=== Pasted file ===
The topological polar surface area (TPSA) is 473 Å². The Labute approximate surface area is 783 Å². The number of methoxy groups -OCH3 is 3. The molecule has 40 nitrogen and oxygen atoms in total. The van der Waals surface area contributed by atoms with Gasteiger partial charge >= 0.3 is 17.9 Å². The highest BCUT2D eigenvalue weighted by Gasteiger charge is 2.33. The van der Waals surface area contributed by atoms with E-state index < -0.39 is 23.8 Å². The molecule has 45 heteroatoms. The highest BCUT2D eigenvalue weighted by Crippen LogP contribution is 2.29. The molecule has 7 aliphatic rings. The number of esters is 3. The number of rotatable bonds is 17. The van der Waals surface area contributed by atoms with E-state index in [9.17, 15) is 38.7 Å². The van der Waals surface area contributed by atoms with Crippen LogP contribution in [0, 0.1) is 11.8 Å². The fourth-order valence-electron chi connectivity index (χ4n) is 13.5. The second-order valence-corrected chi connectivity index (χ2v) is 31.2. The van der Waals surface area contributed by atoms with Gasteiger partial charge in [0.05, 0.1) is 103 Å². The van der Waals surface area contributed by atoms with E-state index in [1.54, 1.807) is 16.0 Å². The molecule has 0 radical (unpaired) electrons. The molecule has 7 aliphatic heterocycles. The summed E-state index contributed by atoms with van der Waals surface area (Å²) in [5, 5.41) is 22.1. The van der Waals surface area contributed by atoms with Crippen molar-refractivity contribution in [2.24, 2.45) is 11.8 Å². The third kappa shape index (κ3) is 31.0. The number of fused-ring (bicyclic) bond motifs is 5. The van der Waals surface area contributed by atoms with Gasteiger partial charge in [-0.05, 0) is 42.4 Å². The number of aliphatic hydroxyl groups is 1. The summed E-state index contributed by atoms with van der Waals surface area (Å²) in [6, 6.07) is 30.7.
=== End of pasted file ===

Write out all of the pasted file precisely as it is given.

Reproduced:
The topological polar surface area (TPSA) is 473 Å². The Labute approximate surface area is 783 Å². The number of methoxy groups -OCH3 is 3. The molecule has 40 nitrogen and oxygen atoms in total. The van der Waals surface area contributed by atoms with Gasteiger partial charge >= 0.3 is 17.9 Å². The highest BCUT2D eigenvalue weighted by Gasteiger charge is 2.33. The van der Waals surface area contributed by atoms with E-state index < -0.39 is 23.8 Å². The molecule has 45 heteroatoms. The highest BCUT2D eigenvalue weighted by Crippen LogP contribution is 2.29. The molecule has 7 aliphatic rings. The number of esters is 3. The number of rotatable bonds is 17. The van der Waals surface area contributed by atoms with E-state index in [9.17, 15) is 38.7 Å². The van der Waals surface area contributed by atoms with Crippen LogP contribution in [0, 0.1) is 11.8 Å². The fourth-order valence-electron chi connectivity index (χ4n) is 13.5. The second-order valence-corrected chi connectivity index (χ2v) is 31.2. The van der Waals surface area contributed by atoms with Gasteiger partial charge in [0.05, 0.1) is 103 Å². The van der Waals surface area contributed by atoms with E-state index in [1.54, 1.807) is 16.0 Å². The molecule has 0 radical (unpaired) electrons. The molecule has 7 aliphatic heterocycles. The summed E-state index contributed by atoms with van der Waals surface area (Å²) in [5, 5.41) is 22.1. The van der Waals surface area contributed by atoms with Crippen molar-refractivity contribution in [2.24, 2.45) is 11.8 Å². The third kappa shape index (κ3) is 31.0. The number of fused-ring (bicyclic) bond motifs is 5. The van der Waals surface area contributed by atoms with Gasteiger partial charge in [-0.05, 0) is 42.4 Å². The number of aliphatic hydroxyl groups is 1. The summed E-state index contributed by atoms with van der Waals surface area (Å²) in [6, 6.07) is 30.7.